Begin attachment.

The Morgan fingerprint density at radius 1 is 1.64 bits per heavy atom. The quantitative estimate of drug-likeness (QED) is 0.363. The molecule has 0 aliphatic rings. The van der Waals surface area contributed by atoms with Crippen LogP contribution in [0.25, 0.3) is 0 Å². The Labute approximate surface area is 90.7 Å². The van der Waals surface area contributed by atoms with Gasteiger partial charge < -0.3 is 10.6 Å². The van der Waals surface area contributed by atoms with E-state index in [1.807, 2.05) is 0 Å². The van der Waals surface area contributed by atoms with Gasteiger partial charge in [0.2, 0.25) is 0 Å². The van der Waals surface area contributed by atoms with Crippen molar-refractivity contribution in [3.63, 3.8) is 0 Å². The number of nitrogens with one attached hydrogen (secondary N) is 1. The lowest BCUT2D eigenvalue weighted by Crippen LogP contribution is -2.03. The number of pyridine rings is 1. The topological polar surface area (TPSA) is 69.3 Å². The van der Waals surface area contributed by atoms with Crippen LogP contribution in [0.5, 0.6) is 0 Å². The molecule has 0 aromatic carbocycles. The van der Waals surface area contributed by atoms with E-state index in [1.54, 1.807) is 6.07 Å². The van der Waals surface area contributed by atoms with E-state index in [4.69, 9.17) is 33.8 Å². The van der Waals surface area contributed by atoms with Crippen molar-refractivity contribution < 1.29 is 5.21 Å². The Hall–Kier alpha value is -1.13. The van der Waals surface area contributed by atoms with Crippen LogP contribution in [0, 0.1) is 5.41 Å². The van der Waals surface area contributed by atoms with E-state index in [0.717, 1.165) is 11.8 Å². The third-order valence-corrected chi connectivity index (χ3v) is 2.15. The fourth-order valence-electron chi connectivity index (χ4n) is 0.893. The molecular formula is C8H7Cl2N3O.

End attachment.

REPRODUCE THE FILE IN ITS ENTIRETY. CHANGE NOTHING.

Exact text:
The Morgan fingerprint density at radius 1 is 1.64 bits per heavy atom. The quantitative estimate of drug-likeness (QED) is 0.363. The molecule has 0 aliphatic rings. The van der Waals surface area contributed by atoms with Crippen LogP contribution in [0.25, 0.3) is 0 Å². The Labute approximate surface area is 90.7 Å². The van der Waals surface area contributed by atoms with Gasteiger partial charge < -0.3 is 10.6 Å². The van der Waals surface area contributed by atoms with E-state index in [1.807, 2.05) is 0 Å². The van der Waals surface area contributed by atoms with Gasteiger partial charge in [0.2, 0.25) is 0 Å². The van der Waals surface area contributed by atoms with Crippen molar-refractivity contribution in [3.63, 3.8) is 0 Å². The number of nitrogens with one attached hydrogen (secondary N) is 1. The lowest BCUT2D eigenvalue weighted by Crippen LogP contribution is -2.03. The number of pyridine rings is 1. The topological polar surface area (TPSA) is 69.3 Å². The van der Waals surface area contributed by atoms with Crippen LogP contribution in [0.5, 0.6) is 0 Å². The molecule has 0 aromatic carbocycles. The van der Waals surface area contributed by atoms with E-state index in [1.54, 1.807) is 6.07 Å². The van der Waals surface area contributed by atoms with E-state index in [4.69, 9.17) is 33.8 Å². The van der Waals surface area contributed by atoms with Crippen molar-refractivity contribution < 1.29 is 5.21 Å². The Hall–Kier alpha value is -1.13. The van der Waals surface area contributed by atoms with Crippen LogP contribution in [0, 0.1) is 5.41 Å². The van der Waals surface area contributed by atoms with E-state index in [0.717, 1.165) is 11.8 Å². The third-order valence-corrected chi connectivity index (χ3v) is 2.15. The fourth-order valence-electron chi connectivity index (χ4n) is 0.893. The molecular formula is C8H7Cl2N3O.